I don't have a clamp that small, but i'll pick one up and try the tubing method. its a really tight fit, so I'm not sure if even a small clamp would be able to clear the yoke but still have clearance for the clamp screw.
Hmmm ... instead of a traditional C clamp, you might be able to get a Kant Twist to work. Unlike a C clamp, the clamp screw is perpendicular to the working axis. The only downside/caution I can think of is that the Kant Twist has swiveling contact blocks, so holding everything in alignment might be a bit tricky.
Screen Shot 2017-01-12 at 5.22.03 PM.jpg
 

Jmanb13

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#7
Not sure if I should start another thread, but I do have one more question.

How the heck do you remove a pin that isn't fully through?

Pin 38 is labeled a straight pin, thus I assume it is not tapered. The hole it is in does not go all the way through so I cannot punch it out from the backside.

2017-01-12 20.44.06.jpg 2017-01-12 20.44.24.jpg
 

hman

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#8
Kudos for your success outside the box!

As for your next question, it's kind an interesting problem. Might you able to disassemble the rest of the plunger, leaving the pin and the small shaft (37) permanently in place? If so, you could simply treat parts 24, 37 and 38 as a single unit. What I can see of the parts diagram doesn't seem to show any features on 37 that would permanently hold on to the other parts (31 thru 36).

If you absolutely have to remove 38, you might be able to do so by drilling a smaller diameter hole from the opposite side and using some kind of drift to knock it out. By making a smaller hole, whatever feature keeps the pin from going in too deeply would still be largely there.
 

12bolts

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#9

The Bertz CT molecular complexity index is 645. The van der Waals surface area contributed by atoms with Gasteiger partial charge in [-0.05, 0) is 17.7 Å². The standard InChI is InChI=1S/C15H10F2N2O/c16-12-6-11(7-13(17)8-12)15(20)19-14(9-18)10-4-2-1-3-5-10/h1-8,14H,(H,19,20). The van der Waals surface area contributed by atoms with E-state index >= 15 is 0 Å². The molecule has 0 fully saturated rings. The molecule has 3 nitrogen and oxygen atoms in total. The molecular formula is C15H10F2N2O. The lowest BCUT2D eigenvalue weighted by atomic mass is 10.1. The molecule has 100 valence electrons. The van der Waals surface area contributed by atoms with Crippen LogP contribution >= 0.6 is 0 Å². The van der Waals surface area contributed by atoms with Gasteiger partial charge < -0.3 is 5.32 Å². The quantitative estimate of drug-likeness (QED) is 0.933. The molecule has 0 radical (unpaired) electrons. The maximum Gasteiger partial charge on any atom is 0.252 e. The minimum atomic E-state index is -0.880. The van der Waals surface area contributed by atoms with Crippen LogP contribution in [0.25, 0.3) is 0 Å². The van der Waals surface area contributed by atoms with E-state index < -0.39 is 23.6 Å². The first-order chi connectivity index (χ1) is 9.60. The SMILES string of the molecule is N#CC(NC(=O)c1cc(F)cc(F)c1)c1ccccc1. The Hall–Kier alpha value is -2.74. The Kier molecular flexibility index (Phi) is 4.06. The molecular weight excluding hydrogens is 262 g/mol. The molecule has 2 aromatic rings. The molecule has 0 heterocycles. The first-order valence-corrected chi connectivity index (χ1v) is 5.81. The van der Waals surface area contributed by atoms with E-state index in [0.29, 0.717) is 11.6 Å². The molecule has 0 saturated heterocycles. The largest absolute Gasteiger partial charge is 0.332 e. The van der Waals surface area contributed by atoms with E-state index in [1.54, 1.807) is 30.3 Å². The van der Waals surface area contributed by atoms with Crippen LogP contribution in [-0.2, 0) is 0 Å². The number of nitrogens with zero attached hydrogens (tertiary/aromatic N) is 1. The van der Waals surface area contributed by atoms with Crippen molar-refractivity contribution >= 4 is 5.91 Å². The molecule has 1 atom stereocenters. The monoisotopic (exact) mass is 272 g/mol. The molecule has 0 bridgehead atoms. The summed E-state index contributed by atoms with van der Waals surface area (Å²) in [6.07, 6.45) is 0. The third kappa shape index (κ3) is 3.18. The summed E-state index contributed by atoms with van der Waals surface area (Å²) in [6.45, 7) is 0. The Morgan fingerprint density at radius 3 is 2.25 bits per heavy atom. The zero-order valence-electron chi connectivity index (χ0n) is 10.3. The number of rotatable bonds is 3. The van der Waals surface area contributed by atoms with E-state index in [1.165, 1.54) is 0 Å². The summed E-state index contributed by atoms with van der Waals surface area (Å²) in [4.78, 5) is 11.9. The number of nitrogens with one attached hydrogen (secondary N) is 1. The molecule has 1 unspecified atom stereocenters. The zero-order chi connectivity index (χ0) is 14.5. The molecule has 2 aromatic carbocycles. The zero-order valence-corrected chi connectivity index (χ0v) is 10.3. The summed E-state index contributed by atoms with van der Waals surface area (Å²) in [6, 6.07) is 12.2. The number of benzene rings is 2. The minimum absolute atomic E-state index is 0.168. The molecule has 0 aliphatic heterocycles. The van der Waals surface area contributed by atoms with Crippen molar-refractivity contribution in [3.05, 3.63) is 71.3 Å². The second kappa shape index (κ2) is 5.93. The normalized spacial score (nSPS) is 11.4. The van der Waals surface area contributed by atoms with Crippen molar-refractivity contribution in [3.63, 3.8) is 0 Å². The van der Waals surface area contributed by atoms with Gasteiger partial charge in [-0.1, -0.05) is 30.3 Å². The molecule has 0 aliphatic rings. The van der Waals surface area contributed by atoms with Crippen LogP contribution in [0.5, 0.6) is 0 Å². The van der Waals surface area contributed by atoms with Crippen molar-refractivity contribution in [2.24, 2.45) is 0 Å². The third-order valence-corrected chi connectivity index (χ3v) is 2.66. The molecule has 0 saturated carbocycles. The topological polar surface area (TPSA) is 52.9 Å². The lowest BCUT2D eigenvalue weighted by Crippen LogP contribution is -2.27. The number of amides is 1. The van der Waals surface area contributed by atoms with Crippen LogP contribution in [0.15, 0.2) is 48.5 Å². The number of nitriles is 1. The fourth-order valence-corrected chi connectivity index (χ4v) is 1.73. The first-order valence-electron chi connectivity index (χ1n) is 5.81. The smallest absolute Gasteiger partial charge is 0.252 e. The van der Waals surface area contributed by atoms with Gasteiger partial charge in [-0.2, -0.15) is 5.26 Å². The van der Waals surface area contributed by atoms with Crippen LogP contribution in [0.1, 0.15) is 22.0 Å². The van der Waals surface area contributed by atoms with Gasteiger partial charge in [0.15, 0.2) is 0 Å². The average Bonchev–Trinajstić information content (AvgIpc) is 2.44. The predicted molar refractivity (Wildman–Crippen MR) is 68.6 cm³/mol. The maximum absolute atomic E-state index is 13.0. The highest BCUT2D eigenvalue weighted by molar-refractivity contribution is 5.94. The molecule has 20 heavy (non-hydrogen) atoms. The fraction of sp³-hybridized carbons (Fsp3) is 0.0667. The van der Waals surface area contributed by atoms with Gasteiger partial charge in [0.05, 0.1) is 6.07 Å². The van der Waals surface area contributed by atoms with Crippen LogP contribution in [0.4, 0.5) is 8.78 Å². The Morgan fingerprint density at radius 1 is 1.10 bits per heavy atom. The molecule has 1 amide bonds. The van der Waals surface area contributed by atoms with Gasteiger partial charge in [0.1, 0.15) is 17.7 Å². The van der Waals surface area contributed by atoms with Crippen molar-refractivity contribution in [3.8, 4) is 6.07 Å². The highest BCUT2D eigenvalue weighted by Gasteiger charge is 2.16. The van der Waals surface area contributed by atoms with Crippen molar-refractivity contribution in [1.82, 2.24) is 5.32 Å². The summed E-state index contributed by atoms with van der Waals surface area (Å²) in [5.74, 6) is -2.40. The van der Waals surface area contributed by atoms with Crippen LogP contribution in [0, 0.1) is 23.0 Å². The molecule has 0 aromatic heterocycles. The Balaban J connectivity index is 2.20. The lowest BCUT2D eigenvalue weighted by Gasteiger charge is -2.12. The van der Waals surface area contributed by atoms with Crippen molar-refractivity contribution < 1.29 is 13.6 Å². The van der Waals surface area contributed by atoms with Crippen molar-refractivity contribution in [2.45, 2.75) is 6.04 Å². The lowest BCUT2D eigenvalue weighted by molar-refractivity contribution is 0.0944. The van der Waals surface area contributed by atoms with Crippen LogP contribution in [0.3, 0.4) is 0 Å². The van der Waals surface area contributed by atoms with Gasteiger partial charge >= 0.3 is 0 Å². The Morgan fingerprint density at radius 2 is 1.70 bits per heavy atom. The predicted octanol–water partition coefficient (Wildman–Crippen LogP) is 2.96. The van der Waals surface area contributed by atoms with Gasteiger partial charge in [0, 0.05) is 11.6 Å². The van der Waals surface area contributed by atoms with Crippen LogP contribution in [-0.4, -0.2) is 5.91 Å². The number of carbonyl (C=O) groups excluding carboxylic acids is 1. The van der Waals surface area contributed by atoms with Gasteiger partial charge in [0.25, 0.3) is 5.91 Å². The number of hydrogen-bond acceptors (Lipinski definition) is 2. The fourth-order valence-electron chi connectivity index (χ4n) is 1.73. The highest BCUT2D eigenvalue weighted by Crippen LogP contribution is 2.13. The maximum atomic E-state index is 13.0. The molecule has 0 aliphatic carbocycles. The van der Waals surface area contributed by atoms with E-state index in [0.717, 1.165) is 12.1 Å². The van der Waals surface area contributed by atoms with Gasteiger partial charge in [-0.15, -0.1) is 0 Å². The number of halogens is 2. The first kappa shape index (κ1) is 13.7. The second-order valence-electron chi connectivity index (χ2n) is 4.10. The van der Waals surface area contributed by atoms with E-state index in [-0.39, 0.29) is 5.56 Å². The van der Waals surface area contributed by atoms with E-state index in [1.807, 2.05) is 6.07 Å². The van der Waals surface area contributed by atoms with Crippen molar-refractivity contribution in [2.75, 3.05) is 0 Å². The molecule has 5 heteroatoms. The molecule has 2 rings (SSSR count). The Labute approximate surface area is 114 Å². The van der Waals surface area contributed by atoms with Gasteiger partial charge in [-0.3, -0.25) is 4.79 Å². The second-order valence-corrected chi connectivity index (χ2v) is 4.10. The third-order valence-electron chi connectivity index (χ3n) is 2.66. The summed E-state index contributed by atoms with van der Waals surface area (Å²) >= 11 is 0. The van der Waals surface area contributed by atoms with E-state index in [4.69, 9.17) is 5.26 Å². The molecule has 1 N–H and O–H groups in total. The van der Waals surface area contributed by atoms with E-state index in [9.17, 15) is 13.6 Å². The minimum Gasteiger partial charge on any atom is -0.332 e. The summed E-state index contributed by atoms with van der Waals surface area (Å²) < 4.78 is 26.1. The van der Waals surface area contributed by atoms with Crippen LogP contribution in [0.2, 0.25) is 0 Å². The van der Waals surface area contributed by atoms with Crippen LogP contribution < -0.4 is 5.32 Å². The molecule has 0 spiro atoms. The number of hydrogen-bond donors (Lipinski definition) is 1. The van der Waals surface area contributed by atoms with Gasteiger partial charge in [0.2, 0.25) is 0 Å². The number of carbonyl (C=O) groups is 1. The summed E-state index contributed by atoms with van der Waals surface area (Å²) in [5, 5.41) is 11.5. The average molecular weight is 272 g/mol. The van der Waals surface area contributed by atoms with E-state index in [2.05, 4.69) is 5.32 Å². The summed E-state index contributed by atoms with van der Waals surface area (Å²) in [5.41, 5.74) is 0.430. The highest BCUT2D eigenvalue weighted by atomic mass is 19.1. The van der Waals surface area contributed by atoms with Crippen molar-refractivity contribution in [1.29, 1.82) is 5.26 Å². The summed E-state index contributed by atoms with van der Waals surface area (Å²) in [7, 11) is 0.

You could drill pin #38 and maybe use an ezy-out.
Or drill through the full length of the pin but not the hole it is in, (might be hard to gauge). Then use grease and a neat fitting punch to hydraulic it out.
Or drill it as close as you can to the diameter and just collapse the wall.
Or drill it oversize and replace with a larger pin.

Cheers Phil
 

2volts

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#10
pin 22 looks a similar length in the drawing.
work out how you think pin 38 is likely to be holding what ever it is holding
you should be able to make a good estimate of the pin length and drill the pin out.

pete
 

Jmanb13

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#11
Kudos for your success outside the box!

As for your next question, it's kind an interesting problem. Might you able to disassemble the rest of the plunger, leaving the pin and the small shaft (37) permanently in place? If so, you could simply treat parts 24, 37 and 38 as a single unit. What I can see of the parts diagram doesn't seem to show any features on 37 that would permanently hold on to the other parts (31 thru 36).

If you absolutely have to remove 38, you might be able to do so by drilling a smaller diameter hole from the opposite side and using some kind of drift to knock it out. By making a smaller hole, whatever feature keeps the pin from going in too deeply would still be largely there.
I thought I might be able to disassemble the rest of the plunger based on the diagram, but I cannot for the life of me see how I can. I have looked over the entire plunger and I cannot see how it comes apart. The rest of the diagram (below) makes me think that part 32 is another pin that holds the outside of the plunger on, but I don't see it on my plunger. I think this might be one of those parts is actually "different" than what is shown. They even say that in the manual that some parts might be different.

Thinking about how the actuation of the plunger works and the diagram, the handle 31 has to be attached to 37 somehow or else the spring would actually be pushing the plunger away instead of pulling it closer. Maybe the handle screws into 37?

If I have to start cutting and or modifying things, I will probably just live with it. I have put the plunger and the yoke in my parts cleaner, and it seems to be moving slightly better, but I can tell its not totally clean inside because it still spits out rusty colored oil and has some drag whenever I actuate the plunger.

Capture.JPG Capture2.JPG